Tyra takes it upon herself to give us the 411 -- that's what she'd call it, and then if you had any questions she'd be all, "Pow! What? So? And?" -- on each of the girls as they walk. And what's weird is that she's wearing this ensemble of a brown leather jacket and a belle chapeau that she has worn in every single one of her confessionals for this entire season. And not to try and puncture the fourth wall of the genre and try and point out that, in fact, there may be some trick editing at work here, but I have a strange feeling about these Tyra confessionals. Like, that they were taped in one sitdown marathon to plug some holes in the script after the season was completed. Either that, or every time she came in for a rap session with the camera guys, she wore the exact same thing. Which one of those two options -- willful, prettified misdirection or wardrobe slumming -- best befits a top model? Before you answer, though, bear in mind that this show does air on UPN.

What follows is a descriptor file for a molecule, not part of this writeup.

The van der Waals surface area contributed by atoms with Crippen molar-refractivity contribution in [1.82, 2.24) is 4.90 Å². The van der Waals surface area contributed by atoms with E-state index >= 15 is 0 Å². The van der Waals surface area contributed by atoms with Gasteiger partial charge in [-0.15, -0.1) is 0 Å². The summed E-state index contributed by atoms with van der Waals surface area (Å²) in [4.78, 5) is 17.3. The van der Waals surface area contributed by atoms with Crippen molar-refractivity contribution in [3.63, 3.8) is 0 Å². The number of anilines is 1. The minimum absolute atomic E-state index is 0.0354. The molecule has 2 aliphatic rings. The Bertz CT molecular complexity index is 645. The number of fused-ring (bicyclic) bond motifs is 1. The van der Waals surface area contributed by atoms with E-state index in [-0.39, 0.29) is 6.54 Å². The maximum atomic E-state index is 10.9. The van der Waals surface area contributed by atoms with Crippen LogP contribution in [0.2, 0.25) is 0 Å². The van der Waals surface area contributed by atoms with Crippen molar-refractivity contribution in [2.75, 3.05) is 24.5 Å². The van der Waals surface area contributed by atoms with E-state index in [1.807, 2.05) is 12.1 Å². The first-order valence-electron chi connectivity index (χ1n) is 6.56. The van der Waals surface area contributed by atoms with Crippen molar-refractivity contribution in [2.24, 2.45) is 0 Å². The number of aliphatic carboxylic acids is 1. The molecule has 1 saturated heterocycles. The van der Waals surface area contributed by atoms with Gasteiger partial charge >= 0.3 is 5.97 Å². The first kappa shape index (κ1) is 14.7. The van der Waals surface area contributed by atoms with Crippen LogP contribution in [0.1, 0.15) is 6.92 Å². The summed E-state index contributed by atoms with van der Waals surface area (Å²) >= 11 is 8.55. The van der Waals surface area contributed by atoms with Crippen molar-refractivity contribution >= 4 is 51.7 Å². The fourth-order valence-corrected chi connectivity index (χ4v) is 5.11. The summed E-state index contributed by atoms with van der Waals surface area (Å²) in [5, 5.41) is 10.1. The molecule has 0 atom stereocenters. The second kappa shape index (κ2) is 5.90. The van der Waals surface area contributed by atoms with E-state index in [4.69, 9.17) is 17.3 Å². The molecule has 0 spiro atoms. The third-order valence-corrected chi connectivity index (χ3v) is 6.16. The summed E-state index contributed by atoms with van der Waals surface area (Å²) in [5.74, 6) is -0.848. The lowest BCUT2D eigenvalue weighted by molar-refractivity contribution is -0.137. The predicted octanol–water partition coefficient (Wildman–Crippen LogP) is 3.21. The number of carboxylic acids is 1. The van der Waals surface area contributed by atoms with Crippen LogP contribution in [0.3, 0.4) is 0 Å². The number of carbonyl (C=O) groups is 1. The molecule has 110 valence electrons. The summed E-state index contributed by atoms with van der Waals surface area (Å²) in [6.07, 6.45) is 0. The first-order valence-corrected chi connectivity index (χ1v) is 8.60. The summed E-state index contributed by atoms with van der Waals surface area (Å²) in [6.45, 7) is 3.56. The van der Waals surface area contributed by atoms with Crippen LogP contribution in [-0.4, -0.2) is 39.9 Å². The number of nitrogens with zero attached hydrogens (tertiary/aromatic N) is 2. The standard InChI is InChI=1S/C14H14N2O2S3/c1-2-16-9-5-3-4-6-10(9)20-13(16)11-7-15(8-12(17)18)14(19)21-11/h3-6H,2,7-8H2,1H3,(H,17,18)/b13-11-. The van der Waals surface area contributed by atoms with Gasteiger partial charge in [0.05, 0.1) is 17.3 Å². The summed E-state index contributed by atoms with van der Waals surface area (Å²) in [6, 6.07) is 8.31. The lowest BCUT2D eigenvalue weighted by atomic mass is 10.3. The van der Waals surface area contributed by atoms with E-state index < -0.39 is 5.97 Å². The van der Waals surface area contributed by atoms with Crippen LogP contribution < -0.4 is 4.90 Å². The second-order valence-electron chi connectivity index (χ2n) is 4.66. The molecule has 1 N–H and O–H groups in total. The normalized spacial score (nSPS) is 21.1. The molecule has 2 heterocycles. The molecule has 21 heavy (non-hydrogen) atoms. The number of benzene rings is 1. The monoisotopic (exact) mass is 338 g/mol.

Anyway, here's what Tyra thinks about Elyse: "She is perfect for high fashion. But I don't know if Elyse really wants this enough. And girls that are ambivalent are usually not successful." Adrianne piles on to this argument from the safety of her confessional, corroborating, "She hates modeling. She hates doing everything we do. And yet she's the best at it." Man. Elyse is the unwilling antihero who resents the power her gift has bestowed upon her. She's like Spider-Model. But the second her bewildered aunt shows up and starts giving a rambling, Mr. Brady speech about heroism and pride, I'm effing totally out of here.
What say you, Tyra? As Shannon strides the hallway, Tyra tells us, "Shannon is all warm and fuzzy and all-American." Right. Got it. She's a camp counselor, Mary Poppins, perfect American nice girl. If she were a kid's show, she'd be The Teletubbies. If she were a Teletubby, she'd be the one that's not gay. "In order for her to be successful...she's gonna have to be more edgy." Okay. Maybe she'd be the one who'd be gay.
"Adrianne has come such a long way," we learn while she's walking the hallway. "But she's still so rough around the edges, and she needs a lot of polishing." How much more sense it makes when Adrianne's character is couched entirely in the language of caring for antique furniture. Her dull shine could be removed with a little Brasso applied with a soft cloth. Always work on a small area first in order to be sure the process is not damaging the surface.